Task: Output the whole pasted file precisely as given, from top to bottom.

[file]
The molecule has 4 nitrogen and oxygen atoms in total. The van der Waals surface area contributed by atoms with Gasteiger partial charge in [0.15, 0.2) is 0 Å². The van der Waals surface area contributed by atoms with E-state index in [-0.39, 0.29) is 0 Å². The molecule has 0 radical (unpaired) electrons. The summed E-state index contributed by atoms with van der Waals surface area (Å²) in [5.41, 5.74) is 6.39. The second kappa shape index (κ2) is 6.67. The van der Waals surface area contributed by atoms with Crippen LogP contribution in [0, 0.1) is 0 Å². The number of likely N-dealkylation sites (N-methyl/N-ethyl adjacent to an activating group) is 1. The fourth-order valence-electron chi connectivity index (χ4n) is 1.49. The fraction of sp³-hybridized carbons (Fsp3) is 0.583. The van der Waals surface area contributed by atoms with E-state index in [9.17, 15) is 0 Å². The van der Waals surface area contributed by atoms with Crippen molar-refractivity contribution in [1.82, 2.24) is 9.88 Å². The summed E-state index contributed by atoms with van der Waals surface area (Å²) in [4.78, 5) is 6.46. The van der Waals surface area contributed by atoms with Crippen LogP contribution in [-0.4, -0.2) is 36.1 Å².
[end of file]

The molecule has 4 nitrogen and oxygen atoms in total. The van der Waals surface area contributed by atoms with Gasteiger partial charge in [0.15, 0.2) is 0 Å². The van der Waals surface area contributed by atoms with E-state index in [-0.39, 0.29) is 0 Å². The molecule has 0 radical (unpaired) electrons. The summed E-state index contributed by atoms with van der Waals surface area (Å²) in [5.41, 5.74) is 6.39. The second kappa shape index (κ2) is 6.67. The van der Waals surface area contributed by atoms with Crippen LogP contribution in [0, 0.1) is 0 Å². The number of likely N-dealkylation sites (N-methyl/N-ethyl adjacent to an activating group) is 1. The fourth-order valence-electron chi connectivity index (χ4n) is 1.49. The fraction of sp³-hybridized carbons (Fsp3) is 0.583. The van der Waals surface area contributed by atoms with E-state index in [9.17, 15) is 0 Å². The van der Waals surface area contributed by atoms with Crippen molar-refractivity contribution in [1.82, 2.24) is 9.88 Å². The summed E-state index contributed by atoms with van der Waals surface area (Å²) in [4.78, 5) is 6.46. The van der Waals surface area contributed by atoms with Crippen LogP contribution in [-0.4, -0.2) is 36.1 Å².